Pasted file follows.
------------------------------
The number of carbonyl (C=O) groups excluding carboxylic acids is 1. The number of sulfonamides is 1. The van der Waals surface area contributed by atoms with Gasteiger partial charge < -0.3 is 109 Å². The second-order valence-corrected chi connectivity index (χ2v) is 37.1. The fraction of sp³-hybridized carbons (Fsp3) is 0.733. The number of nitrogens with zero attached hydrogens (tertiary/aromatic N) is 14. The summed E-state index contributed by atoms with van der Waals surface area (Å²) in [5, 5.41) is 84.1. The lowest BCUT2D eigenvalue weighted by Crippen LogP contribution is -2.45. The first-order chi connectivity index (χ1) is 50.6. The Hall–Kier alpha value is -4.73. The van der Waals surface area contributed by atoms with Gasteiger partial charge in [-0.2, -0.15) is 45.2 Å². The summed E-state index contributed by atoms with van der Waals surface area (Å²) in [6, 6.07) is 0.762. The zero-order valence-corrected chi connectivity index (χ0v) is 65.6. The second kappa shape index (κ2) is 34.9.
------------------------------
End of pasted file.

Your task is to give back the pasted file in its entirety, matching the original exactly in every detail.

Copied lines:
The number of carbonyl (C=O) groups excluding carboxylic acids is 1. The number of sulfonamides is 1. The van der Waals surface area contributed by atoms with Gasteiger partial charge < -0.3 is 109 Å². The second-order valence-corrected chi connectivity index (χ2v) is 37.1. The fraction of sp³-hybridized carbons (Fsp3) is 0.733. The number of nitrogens with zero attached hydrogens (tertiary/aromatic N) is 14. The summed E-state index contributed by atoms with van der Waals surface area (Å²) in [5, 5.41) is 84.1. The lowest BCUT2D eigenvalue weighted by Crippen LogP contribution is -2.45. The first-order chi connectivity index (χ1) is 50.6. The Hall–Kier alpha value is -4.73. The van der Waals surface area contributed by atoms with Gasteiger partial charge in [-0.2, -0.15) is 45.2 Å². The summed E-state index contributed by atoms with van der Waals surface area (Å²) in [6, 6.07) is 0.762. The zero-order valence-corrected chi connectivity index (χ0v) is 65.6. The second kappa shape index (κ2) is 34.9.